Will mountain biking destinations be overcrowded?

The travel and hospitality industry are by far the hardest hit sectors by the COVID-19 shut down, and adventure tourism is no exception. UNWTO estimates that global international tourist arrivals could decline between 20 – 30 % in 2020, down from an estimated growth of 3 % to 4 % forecast. Obviously, mass tourism would take a slowdown, but is that the opportunity for niche tourism?

Even though the situation in Europe is improving, it is still too early and optimistic to expect that cross–border tourism will return to its normal state in the near future. In addition, people will not want to venture far from home, especially not the elderly population and other at-risk groups. Furthermore, social distancing will impact our travel habits, while indoor locations, resorts etc. will face strict limitations along with the reduced desirability in the eyes of tourists. After releasing the lockdown, people would be also eager to roam free in nature.


Local travel will consequently recover first, with focus on niche and individual outdoor activities, among which adventure tourism is one of the most important segments. While older will be slow to travel, younger adventurers, who are less risk averse, would be more eager to travel and pursue their adventure activities. This is especially true for hard adventure and other special interest leisure, where the leisure also represents an incremental part of lifestyle. These activities are usually also performed in open spaces and individually or in smaller groups.
So, where does the mountain biking fit into the post COVID times? Mountain biking as an adventure activity and tourism is becoming an increasingly important leisure pursue on the global level, especially with the occurrence of e-bikes. For many, mountain biking is also an essential part of their lifestyle and has an important impact on their travel decisions. Even though traveling to bucket-list mountain biking destinations increases position and image of mountain bikers among their tribe, most mountain bikers travel predominantly on local and national level. In addition, mountain biking is also performed individually or in small groups, while mountain bikers prefer to stay in smaller hotels, apartments or camps. In countries where outdoor sports are still allowed amid the lockdown, the number of sold bikes is even higher than normally as people are eager to spend their time actively outdoors. Based on the mentioned characteristics, mountain biking tourism is indeed one of these niche activities that could be one of the first to bounce back after COVID 19.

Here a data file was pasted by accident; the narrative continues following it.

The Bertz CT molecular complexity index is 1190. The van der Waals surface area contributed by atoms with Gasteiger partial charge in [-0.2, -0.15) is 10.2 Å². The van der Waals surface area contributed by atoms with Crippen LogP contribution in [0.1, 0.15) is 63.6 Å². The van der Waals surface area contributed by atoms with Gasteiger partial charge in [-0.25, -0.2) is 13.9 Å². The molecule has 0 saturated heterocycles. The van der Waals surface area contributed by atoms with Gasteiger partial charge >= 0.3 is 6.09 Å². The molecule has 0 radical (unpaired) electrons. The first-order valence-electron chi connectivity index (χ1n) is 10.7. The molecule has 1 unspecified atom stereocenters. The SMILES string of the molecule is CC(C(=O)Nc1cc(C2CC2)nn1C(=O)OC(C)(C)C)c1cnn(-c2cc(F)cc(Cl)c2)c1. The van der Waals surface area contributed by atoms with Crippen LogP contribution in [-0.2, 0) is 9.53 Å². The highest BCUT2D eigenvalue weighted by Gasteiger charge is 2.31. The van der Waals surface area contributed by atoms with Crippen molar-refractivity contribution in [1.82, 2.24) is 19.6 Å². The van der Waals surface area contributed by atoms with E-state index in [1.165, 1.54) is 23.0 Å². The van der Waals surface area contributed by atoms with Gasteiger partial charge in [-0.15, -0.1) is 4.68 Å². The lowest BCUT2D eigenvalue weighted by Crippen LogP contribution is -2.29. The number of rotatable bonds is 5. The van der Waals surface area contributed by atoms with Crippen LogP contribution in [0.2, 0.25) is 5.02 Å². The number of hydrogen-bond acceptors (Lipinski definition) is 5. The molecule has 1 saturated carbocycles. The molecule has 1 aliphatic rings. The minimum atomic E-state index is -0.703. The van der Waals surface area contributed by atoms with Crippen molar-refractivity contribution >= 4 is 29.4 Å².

However, mountain biking tourism will also face its limitations and challenges. These will be most evident in lift-assessed trails and bike parks. Amid the current circumstances, lifts will face limitations, especially covered ones. Most ski resorts have already faced a tremendous loss due to the unordinary warm and dry winter and once they have finally caught some snow, they had to close their doors due to the pandemic. According to Oxford Ski, only coronavirus will be the cause for the loss larger than £154 billion, considering the wider context of travel agencies, suppliers and others. Summer season is amid the limitations the best (and only) bet for ski resorts. Furthermore, most of the events, openings and competitions, which are the focal point of mountain biking culture, will have to be postponed or cancelled (if they haven’t been already). While it sounds absurd in the light of the current situation, the limitations and inability to travel to more remote destinations could make some small, delicate places overcrowded (take for example Huangshan mountains in China).


Maintaining liquidity is the most obvious action that can be taken in the light of the current situation and in the best long-term interests of every destination. While now it may not be the best moment for big infrastructure projects, still a lot could be done. Mountain biking destinations could be one of the first to bounce back and mainly focus on domestic guests. Consequently, marketing activities should also be adapted accordingly. Trust has never been as important as nowadays, and that is why the destinations would need to communicate in-depth and honest information about the current health situation. Additionally, in order to maintain contact with their visitor base, who are not able to come, mountain biking destinations should reinforce the emotional connections and come up with innovative approaches such as virtual experiences, for example. Of course, the destinations with strong brands and a loyal visitor base will be the least impacted. Feared of the declining economy, people are also becoming also more price-sensitive, so mountain biking destinations should re-evaluate their value proposition and work on maximizing their value. Furthermore, as the pool of potential visitors will be predominantly limited on local or domestic guests, mountain biking destinations should shift their focus on non-traditional visitors that the industry has largely ignored so far.


We at Alliance are specialized in the development of mountain biking tourism and can support you to turn the pandemic to your advantage. We are available for a free of charge online consultation and can help you to assess your current value proposition and propose ways to maximize the value of your destination in the eyes of mountain bikers. To schedule an online consultation, click here.

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